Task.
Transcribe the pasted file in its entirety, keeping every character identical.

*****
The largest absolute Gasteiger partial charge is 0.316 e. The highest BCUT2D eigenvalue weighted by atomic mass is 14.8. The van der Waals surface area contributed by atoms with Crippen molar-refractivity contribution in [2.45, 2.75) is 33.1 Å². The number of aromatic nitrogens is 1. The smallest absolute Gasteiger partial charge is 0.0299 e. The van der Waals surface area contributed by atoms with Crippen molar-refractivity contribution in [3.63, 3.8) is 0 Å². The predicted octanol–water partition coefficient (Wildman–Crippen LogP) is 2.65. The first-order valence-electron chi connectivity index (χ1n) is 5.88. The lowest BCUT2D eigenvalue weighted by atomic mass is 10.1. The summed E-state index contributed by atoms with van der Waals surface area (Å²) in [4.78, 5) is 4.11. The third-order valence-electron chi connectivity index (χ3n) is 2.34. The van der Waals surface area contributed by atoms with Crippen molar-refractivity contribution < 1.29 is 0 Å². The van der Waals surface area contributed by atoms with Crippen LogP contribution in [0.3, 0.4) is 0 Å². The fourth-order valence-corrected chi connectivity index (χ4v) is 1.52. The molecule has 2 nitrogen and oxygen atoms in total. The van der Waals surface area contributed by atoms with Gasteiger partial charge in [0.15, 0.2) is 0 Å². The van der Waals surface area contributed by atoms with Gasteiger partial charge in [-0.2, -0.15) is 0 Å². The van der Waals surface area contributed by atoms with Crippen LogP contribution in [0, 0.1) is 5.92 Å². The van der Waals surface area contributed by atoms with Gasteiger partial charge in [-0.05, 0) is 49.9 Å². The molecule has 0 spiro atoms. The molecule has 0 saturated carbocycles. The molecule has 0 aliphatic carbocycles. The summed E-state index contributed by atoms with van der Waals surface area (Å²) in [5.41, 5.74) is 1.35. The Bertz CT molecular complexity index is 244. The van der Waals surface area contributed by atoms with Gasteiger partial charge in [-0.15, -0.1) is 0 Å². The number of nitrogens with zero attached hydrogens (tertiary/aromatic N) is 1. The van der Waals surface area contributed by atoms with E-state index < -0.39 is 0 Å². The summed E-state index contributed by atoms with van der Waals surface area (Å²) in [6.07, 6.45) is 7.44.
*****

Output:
The largest absolute Gasteiger partial charge is 0.316 e. The highest BCUT2D eigenvalue weighted by atomic mass is 14.8. The van der Waals surface area contributed by atoms with Crippen molar-refractivity contribution in [2.45, 2.75) is 33.1 Å². The number of aromatic nitrogens is 1. The smallest absolute Gasteiger partial charge is 0.0299 e. The van der Waals surface area contributed by atoms with Crippen molar-refractivity contribution in [3.63, 3.8) is 0 Å². The predicted octanol–water partition coefficient (Wildman–Crippen LogP) is 2.65. The first-order valence-electron chi connectivity index (χ1n) is 5.88. The lowest BCUT2D eigenvalue weighted by atomic mass is 10.1. The summed E-state index contributed by atoms with van der Waals surface area (Å²) in [4.78, 5) is 4.11. The third-order valence-electron chi connectivity index (χ3n) is 2.34. The van der Waals surface area contributed by atoms with Crippen molar-refractivity contribution < 1.29 is 0 Å². The van der Waals surface area contributed by atoms with Crippen LogP contribution in [0.3, 0.4) is 0 Å². The fourth-order valence-corrected chi connectivity index (χ4v) is 1.52. The molecule has 2 nitrogen and oxygen atoms in total. The van der Waals surface area contributed by atoms with Gasteiger partial charge in [0.15, 0.2) is 0 Å². The van der Waals surface area contributed by atoms with Gasteiger partial charge in [-0.2, -0.15) is 0 Å². The van der Waals surface area contributed by atoms with Crippen LogP contribution in [0, 0.1) is 5.92 Å². The van der Waals surface area contributed by atoms with Gasteiger partial charge in [-0.05, 0) is 49.9 Å². The molecule has 0 spiro atoms. The molecule has 0 saturated carbocycles. The molecule has 0 aliphatic carbocycles. The summed E-state index contributed by atoms with van der Waals surface area (Å²) in [5.41, 5.74) is 1.35. The Bertz CT molecular complexity index is 244. The van der Waals surface area contributed by atoms with Gasteiger partial charge in [-0.15, -0.1) is 0 Å². The number of nitrogens with zero attached hydrogens (tertiary/aromatic N) is 1. The van der Waals surface area contributed by atoms with E-state index < -0.39 is 0 Å². The summed E-state index contributed by atoms with van der Waals surface area (Å²) in [6.07, 6.45) is 7.44.